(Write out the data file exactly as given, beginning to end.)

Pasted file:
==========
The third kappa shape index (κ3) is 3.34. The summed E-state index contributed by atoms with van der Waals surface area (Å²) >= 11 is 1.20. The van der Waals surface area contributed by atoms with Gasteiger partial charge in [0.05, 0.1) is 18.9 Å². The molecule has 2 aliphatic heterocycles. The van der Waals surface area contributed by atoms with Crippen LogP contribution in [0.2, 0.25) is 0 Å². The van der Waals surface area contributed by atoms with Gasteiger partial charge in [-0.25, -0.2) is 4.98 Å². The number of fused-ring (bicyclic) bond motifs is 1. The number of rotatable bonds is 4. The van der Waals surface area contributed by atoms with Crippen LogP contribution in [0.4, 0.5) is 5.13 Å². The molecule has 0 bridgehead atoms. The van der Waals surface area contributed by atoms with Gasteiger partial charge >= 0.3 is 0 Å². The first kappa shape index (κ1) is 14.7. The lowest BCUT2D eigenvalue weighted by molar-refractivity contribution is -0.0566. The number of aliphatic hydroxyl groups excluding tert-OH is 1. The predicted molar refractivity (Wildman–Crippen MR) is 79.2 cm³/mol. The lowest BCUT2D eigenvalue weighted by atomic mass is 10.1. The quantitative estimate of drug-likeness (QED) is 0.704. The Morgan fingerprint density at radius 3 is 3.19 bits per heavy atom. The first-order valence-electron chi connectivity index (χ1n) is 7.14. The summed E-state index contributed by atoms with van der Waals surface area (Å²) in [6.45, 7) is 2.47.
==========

The third kappa shape index (κ3) is 3.34. The summed E-state index contributed by atoms with van der Waals surface area (Å²) >= 11 is 1.20. The van der Waals surface area contributed by atoms with Gasteiger partial charge in [0.05, 0.1) is 18.9 Å². The molecule has 2 aliphatic heterocycles. The van der Waals surface area contributed by atoms with Crippen LogP contribution in [0.2, 0.25) is 0 Å². The van der Waals surface area contributed by atoms with Gasteiger partial charge in [-0.25, -0.2) is 4.98 Å². The number of fused-ring (bicyclic) bond motifs is 1. The number of rotatable bonds is 4. The van der Waals surface area contributed by atoms with Crippen LogP contribution in [0.4, 0.5) is 5.13 Å². The molecule has 0 bridgehead atoms. The van der Waals surface area contributed by atoms with Gasteiger partial charge >= 0.3 is 0 Å². The first kappa shape index (κ1) is 14.7. The lowest BCUT2D eigenvalue weighted by molar-refractivity contribution is -0.0566. The number of aliphatic hydroxyl groups excluding tert-OH is 1. The predicted molar refractivity (Wildman–Crippen MR) is 79.2 cm³/mol. The lowest BCUT2D eigenvalue weighted by atomic mass is 10.1. The quantitative estimate of drug-likeness (QED) is 0.704. The Morgan fingerprint density at radius 3 is 3.19 bits per heavy atom. The first-order valence-electron chi connectivity index (χ1n) is 7.14. The summed E-state index contributed by atoms with van der Waals surface area (Å²) in [6.45, 7) is 2.47.